Monday, May 14th, 2018

Peaks and Pints Monday Cider Flight: Txopinondo Sagarnoa and others

Ron Swarner


People have known how to make cider for thousands of years. Archaeological evidence shows that ancient European and Asian cultures used apples to make a crude version of cider as early as 6500 B.C. The art of cider making improved over the years as people developed a better understanding of the factors that impact cider flavor. During the sixth century, a profession of skillful brewers was established in Europe. These people made beer-like beverages and also cider. By the 16th century, Normandy became one of the largest cider-making areas in the world. Experimentation with different types of apples ensued, which resulted in better tasting ciders. England and colonial America also produced cider during this time and it became an important part of each culture. The ciders of this time period were inconsistent however, as small farmers each had their own methods of manufacture. The technology of cider production made significant improvements over time as people developed a better understanding of each step in the cider making process. Today, it is a highly controllable operation, which results in a dependable, good-tasting product. Every Monday, Peaks and Pints presents a flight of cider. Welcome to Peaks and Pints Monday Cider Flight: Txopinondo Sagarnoa and others.

Txopinondo Sagarnoa


Ascain — a commune in the Pyrénées-Atlantiques department in the Nouvelle-Aquitaine region of south-western France — is the home of master artisan cider maker Dominic Lagadec, the “Maître de Chai,” of Cidrerie Txopinondo. He follows a precise method to develop his craft Sagarnoa, literally apple wine, a fermented beverage made from apples, matured on lees in barrels for a minimum of six months, producing a refreshingly dry and fruity taste. Note: The bottle should be shaken before opening to resuspend the natural deposit of unfiltered drinks then poured 20 inches from a flat-bottomed glass.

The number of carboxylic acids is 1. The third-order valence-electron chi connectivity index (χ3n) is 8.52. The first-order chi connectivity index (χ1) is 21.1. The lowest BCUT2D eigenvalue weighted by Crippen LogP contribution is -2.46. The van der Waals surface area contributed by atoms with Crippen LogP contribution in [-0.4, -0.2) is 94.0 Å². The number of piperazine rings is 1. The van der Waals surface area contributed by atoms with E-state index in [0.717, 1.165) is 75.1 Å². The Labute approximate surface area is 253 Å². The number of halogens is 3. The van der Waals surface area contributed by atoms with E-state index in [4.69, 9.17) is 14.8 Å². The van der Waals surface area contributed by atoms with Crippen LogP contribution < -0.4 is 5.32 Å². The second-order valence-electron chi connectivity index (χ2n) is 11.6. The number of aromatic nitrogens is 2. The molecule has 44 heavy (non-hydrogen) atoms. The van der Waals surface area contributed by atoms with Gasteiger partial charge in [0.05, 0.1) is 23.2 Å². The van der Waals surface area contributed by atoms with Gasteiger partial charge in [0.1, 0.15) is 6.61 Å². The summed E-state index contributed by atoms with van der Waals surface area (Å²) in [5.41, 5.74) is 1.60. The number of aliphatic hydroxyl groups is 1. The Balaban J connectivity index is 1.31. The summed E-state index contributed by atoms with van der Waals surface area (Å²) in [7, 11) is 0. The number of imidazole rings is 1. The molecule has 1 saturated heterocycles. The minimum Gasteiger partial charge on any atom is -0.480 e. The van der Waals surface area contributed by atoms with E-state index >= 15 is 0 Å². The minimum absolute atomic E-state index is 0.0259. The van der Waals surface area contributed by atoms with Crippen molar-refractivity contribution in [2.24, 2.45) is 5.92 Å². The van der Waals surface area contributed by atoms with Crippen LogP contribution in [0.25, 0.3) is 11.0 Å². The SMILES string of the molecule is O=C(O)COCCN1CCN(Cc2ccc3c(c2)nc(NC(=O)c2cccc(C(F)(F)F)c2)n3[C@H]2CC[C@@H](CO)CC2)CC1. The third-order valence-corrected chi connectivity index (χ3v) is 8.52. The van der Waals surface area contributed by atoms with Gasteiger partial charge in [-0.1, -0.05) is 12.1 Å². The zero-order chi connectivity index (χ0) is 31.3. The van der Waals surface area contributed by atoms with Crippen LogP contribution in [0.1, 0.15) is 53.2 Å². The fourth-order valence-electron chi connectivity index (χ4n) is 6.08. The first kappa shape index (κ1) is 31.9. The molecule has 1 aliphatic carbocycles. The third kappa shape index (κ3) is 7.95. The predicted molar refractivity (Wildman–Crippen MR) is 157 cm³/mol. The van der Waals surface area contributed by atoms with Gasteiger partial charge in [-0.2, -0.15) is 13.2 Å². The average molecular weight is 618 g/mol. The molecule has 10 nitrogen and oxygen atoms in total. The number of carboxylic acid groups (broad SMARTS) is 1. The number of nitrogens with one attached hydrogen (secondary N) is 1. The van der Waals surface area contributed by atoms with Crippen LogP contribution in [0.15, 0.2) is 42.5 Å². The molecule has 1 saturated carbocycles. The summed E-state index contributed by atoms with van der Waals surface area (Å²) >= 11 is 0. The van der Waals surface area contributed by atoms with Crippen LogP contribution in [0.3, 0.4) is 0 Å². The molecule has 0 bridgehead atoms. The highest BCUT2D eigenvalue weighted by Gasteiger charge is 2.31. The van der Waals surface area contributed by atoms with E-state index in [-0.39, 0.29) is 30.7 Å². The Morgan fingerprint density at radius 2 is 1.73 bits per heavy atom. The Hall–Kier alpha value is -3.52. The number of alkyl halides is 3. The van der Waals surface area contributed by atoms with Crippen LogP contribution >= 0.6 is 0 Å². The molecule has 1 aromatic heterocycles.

Elemental Platinum Peach

6% ABV

In December 2014, husband-and-wife team Brian and Christina Callahan, the Woodinville, Washington couple behind the Callahan Cellars winery, launched Elemental Hard Cider, focused on hard ciders made with Northwest apples, cold-fermented with minimal filtering and devoted to expressing the atmospheric components. “Platinum” Peach, a semi-sweet “infused” cider infused with peach, hits the tongue with slight bites of peach underlying a crisp apple cider.

One Tree Ginger Pomegranate

6% ABV

Grant Barnes and Neal Hennessy started making cider as a hobby, and it turned into a vocation. One Tree Hard Cider started in Barnes’ Spokane Valley garage, with exactly one recipe: a relatively straightforward semi-sweet apple cider. They went pro in the summer of 2014. Ginger definitely wins the battle in One Tree’s new spring release, Ginger Pomegranate, with pomegranate taking the back seat. That said, the pomegranate sweetness mellows out the ginger so as not to be a ginger bomb.

Finnriver Solstice Saffron

6.5% ABV

When one of Washington’s earliest cidermakers, Drew Zimmerman, retired, Finnriver Farm & Cidery owners Keith and Crystie Kisler transplanted 1,000 of his trees from Mount Vernon to Chimacum, a heartwarming, if labor-intensive transition from old guard to new. Finnriver Sostice Saffron is created with locally produced saffron, anise and fennel seeds for aroma of dry apples with subdued saffron. Flavor is medium sweet with green apples, with only subdued saffron notes. It’s an unusual adjunct for a cider, but it works really well.

Moonlight Thirteen 5

13.5% ABV

Londonderry is a charming town in southern New Hampshire about 45 minutes north of Boston. Londonderry, known for its apple orchards, is home of Moonlight Meadery, which began in 1995 when Michael Fairbrother, an experience brewer, tasted his first glass of mead, a cyser made with honey and apples. Moonlight also makes New England style hard cider, including Thirteen 5 made from freshly-pressed apple cider with a bit of natural sugar used to help reach the impressive strength of 13.5 percent, then Fairbrother lets it age in handmade American foeders. The aroma is fruity with some apple, and honey. Taste is sweet, almost like a candied apple, with fresh organic honey. It definitely hits you right across the face with booze.